- 4.0Sep 28, 2017
Fun environment, limited for women, issues in salesSales RepresentativeFormer Employee, more than 3 years
Very nice people! They mean well and for the most part, very workable. If you are in an office there are great perks like gourmet food, lots of company fun and events, good culture. Great benefits. Bonus plans. Unlimited PTO. I enjoyed my time here and feel it was a great place to have on the resume.
Upward mobility for women is desperately lacking. They were just voted a great place to work for women. Why? Because of a generous maternity policy, I would assume. They didn't even mention women in their write-up about it which is exactly appropriate for the situation. The ranking is smoke and mirrors. There are no women in the C suite and the smartest VP's leave for the C suite elsewhere. There are lots of men who think they are really smart, and most of them are, but the smartest leaders are the ones who admit and act upon diverse solutions. There are women on the service teams and a few other departments who are promoted and very few "friends of the family" who they know they can control. Women in sales who have moved up recently had another layer placed over their head. They are now pretty much at the same level they were but with even less power because of the additional male-dominated team put above them. Talk about a rock and a hard place. Tech teams are untouchable even when a client has valid issues. This creates unbelievable expectations on the sales team to keep the client happy, with no power, while your quota and livelihood is tied to this insanity. Everything operates in a shroud of mystery. They intentionally keep departments away from each other and their favorite word to a client need is "no". Be prepared for more NO than you have ever experienced before. It took me 4 months to figure out pricing because there is no pricing. It is "what can you get out of your customers" which is why I think this shroud exists and quite frankly, working. Bonus plans are paid instead of commissions. In the beginning, this seems cool, until you realize that for the amount of product you are selling, it is very subpar to industry standards, you can't help but realize you are being bilked. Especially when there were bonus bumps after ample service but they seem to have been done away with that with recent management changes. Last note on bonus over the commission structures that most salespeople are accustom to. Commissions are protected by law, bonus payouts are not. This means that as soon as you sell something on commission, you are owed that commission by law. Bonus is never required to be paid out, they will use this to their advantage and not yours. Base Pay: good when you 1st evaluate it. Once you get in you realize they are paying less experienced, worse performers, more. My assessment is because they are male. You are "forbidden to discuss pay rates", though by law, you are allowed to and it is illegal for them to tell you that you can fire you for it. Look it up! They can be heavily fined for this practice if someone decides to go after them. Hello Lilly Ledbetter! Unlimited PTO: Again this looks great on the surface. Who wouldn't want that!?! It is actually a catch 22. It is very enticing until you want to use it. When I put in for less PTO than I had taken the year before unlimited PTO change, I was chastised for abusing the policy. It all comes down to your manager. Additionally, if you accrue PTO, when you leave, they have to pay that out to you. They do not with an unlimited plan. Goal setting: An unspoken mystery of how they produce your goal for the quarter. Supposedly with "algorithms" and other voodoo magic. The rumor is the finance team does it- like they have any clue what your clients will be up to that quarter. Then it is handed to the sale managers where they have the liberty to adjust the number to each member of their team. (I'm not sure even they know how the initial numbers are produced. ) Soooo the top performers are almost always getting exceedingly high expectations because they work themselves to death to hit them and the not so top performers barely grow their territories. At the end of the quarter, both top, and not so top, are paid almost the same bonus with a few percentage point changes to make it less obvious... It's awesome... yeah right. Sales industry norms are that teams hit quota 65-75% of the time. Anything more is too easy, anything less, too hard. At Indeed, if you don't hit quota 100% of the time, you risk going "on plan". Another recent development since management change this past year. They use this form of punishment arbitrarily. If they like you and you keep hitting 90-95% of your goal, your cool. No worries. If they don't like you and you hit 95-99%, you could be in trouble or made to feel unwanted. Which as salespeople know is usually the same end result. Recently, a manager really liked their employee but senior management decided it was their time to go. He intruded on the relationship until the employee had no choice but to leave. Good times! Work/life balance: If you let it, Indeed will work you to death. If you don't care as much and everyone really likes you, you can live it up fairly cush and just keep hanging. I worked so hard, and everyone really liked me, and I really liked them, but I just couldn't do another year of it. They pushed me until I broke, because I cared, exceeded my goals, and was the positive life of the party. Unfortunately, as soon as you start to feel less taken care of by your employer than you are taking care of them, it's hard to get back from burnt.69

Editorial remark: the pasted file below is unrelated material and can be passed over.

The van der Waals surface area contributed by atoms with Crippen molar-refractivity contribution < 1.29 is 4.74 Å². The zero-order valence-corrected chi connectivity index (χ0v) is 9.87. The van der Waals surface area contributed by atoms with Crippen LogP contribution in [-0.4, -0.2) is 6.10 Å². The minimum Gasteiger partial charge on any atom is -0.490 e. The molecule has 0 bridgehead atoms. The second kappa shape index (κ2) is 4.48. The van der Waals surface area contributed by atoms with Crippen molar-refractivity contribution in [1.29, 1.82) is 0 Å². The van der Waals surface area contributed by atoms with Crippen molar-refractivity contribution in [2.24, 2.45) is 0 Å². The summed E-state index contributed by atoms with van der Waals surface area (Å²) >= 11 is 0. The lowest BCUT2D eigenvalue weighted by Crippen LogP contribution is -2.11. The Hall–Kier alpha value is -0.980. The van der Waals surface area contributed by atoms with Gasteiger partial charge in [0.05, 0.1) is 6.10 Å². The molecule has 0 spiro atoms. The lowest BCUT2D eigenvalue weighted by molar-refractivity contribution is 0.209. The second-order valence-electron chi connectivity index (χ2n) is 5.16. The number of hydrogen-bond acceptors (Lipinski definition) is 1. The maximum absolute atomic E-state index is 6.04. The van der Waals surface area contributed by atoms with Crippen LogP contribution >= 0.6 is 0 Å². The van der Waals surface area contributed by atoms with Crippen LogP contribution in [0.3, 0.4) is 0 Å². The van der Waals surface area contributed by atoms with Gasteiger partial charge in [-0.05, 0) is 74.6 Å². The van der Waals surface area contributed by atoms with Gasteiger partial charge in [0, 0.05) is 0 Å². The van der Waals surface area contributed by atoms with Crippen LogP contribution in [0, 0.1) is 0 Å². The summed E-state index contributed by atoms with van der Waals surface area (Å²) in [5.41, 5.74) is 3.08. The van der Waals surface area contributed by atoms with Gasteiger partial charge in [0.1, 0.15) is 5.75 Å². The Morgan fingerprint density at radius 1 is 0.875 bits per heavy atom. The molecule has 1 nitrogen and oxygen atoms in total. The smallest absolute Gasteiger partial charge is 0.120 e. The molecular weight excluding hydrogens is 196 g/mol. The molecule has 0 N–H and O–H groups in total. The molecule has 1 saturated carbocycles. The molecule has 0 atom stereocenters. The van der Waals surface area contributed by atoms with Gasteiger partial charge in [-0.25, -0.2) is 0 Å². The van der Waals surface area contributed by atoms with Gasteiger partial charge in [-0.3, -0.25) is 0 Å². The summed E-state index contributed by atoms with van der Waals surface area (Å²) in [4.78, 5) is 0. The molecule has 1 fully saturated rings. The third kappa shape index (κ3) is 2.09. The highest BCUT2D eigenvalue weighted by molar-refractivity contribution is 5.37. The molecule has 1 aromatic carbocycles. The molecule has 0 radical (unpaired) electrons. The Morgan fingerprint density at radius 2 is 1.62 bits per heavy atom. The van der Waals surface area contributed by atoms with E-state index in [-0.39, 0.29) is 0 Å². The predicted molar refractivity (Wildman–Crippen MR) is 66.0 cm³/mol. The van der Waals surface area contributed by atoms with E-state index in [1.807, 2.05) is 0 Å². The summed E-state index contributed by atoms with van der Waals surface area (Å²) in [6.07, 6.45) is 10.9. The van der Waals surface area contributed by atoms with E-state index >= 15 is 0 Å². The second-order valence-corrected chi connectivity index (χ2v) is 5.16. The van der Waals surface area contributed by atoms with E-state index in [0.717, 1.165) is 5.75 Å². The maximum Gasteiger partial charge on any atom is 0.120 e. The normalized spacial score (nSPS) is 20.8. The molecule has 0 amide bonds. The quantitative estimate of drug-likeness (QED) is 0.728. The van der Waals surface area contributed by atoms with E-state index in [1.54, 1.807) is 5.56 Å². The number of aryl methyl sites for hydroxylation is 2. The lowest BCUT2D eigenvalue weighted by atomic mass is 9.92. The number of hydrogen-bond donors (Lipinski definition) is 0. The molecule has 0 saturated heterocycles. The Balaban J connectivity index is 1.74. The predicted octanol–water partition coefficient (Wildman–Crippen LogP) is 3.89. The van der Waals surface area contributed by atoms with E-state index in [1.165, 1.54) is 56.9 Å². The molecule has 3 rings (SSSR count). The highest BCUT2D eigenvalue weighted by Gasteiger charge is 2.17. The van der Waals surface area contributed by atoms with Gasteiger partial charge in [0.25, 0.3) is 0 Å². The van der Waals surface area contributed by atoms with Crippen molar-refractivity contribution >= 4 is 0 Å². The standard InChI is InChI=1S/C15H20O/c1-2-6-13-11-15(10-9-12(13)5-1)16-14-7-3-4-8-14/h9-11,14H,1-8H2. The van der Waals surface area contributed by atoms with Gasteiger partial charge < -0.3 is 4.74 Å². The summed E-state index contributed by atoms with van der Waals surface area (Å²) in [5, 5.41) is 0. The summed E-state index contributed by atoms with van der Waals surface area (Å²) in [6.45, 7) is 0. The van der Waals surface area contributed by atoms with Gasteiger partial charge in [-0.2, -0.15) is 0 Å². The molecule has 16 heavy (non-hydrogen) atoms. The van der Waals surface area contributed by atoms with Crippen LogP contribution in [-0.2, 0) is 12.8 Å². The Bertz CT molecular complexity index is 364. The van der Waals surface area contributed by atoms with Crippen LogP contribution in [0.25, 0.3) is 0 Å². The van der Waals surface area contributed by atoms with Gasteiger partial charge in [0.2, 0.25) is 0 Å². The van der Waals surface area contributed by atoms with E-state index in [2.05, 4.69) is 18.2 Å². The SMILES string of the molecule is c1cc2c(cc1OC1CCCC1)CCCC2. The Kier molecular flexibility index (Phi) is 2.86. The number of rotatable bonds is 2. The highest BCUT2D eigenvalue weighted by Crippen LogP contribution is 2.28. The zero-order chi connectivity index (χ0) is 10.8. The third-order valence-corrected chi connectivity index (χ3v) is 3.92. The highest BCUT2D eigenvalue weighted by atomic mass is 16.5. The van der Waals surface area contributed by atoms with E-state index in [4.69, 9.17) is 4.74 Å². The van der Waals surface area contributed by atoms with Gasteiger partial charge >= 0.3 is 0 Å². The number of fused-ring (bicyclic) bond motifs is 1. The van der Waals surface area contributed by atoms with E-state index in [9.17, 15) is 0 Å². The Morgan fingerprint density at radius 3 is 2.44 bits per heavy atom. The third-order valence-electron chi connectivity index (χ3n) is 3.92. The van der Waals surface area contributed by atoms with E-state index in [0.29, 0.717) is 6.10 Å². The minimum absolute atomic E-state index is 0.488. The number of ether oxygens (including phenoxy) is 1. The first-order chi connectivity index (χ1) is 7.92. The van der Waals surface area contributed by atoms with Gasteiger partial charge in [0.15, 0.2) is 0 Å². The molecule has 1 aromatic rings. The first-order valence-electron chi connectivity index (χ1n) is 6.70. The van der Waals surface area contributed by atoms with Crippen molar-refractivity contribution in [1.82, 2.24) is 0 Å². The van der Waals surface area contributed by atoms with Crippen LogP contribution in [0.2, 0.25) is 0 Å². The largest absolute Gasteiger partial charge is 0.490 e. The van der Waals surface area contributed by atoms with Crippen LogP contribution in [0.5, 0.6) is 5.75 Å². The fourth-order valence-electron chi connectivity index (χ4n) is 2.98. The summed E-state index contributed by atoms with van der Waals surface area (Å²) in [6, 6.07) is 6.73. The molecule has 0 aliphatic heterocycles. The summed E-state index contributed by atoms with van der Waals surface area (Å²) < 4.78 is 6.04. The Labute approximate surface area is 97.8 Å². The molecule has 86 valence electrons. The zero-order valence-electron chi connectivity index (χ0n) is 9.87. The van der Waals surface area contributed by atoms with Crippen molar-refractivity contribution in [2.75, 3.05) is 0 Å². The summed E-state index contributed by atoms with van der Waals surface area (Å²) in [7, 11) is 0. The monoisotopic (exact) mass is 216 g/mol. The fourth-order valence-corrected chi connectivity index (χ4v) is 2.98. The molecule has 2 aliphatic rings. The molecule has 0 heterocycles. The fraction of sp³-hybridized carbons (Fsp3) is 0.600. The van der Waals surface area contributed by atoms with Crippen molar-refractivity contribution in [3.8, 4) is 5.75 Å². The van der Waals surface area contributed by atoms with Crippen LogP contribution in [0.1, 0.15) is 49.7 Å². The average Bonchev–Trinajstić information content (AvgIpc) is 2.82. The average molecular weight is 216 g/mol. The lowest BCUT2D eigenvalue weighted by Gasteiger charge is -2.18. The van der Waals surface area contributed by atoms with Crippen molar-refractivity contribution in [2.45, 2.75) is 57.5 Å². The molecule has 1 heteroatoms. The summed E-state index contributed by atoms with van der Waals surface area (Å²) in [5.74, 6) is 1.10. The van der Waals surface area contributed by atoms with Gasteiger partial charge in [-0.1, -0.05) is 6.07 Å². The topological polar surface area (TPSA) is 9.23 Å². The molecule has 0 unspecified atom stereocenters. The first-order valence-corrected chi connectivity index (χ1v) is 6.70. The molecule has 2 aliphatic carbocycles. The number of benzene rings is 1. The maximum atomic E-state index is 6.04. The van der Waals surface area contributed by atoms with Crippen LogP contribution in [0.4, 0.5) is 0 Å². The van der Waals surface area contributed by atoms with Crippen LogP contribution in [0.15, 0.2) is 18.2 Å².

- 5.0Sep 21, 2023Software Developer InternFormer Employee
I had an awesome, manager, team, and project- feel free to reach out on linkedin sophia-pung for more information.
No obvious cons from my internship.
- 3.0Sep 18, 2023Learning and DevelopmentFormer Employee, more than 3 years
Very nice co-workers who are consistently considerate and thoughtful of others. Most people who work there truly care about the mission of helping people get jobs. Some beneficial practices adopted during COVID ("You" day off once a month, widely remote workplace) provide space and generally lower stress. Very hard-working sales and client success teams continue to grind out results despite obvious headwinds, and it's very impressive. Offices and team members around the world so it is fun to work with and learn about people from a variety of backgrounds and perspectives.
It can be difficult to get things done because it's not uncommon to encounter a "the problem is too big to solve" or "that's the way we've always done it" mentality -- although this continues to improve over time and as new perspectives are introduced. The senior leadership appear to be smart people with individual ideas and agendas that change frequently, which can make it feel like there's an evolving short-term plan but no true long-term plan. The organization would really benefit from the leadership team visibly working together and focusing the company on what's important. Also, there can be an intense focus on the competition sometimes when it might be better to just focus on how to do things better for employers and job seekers.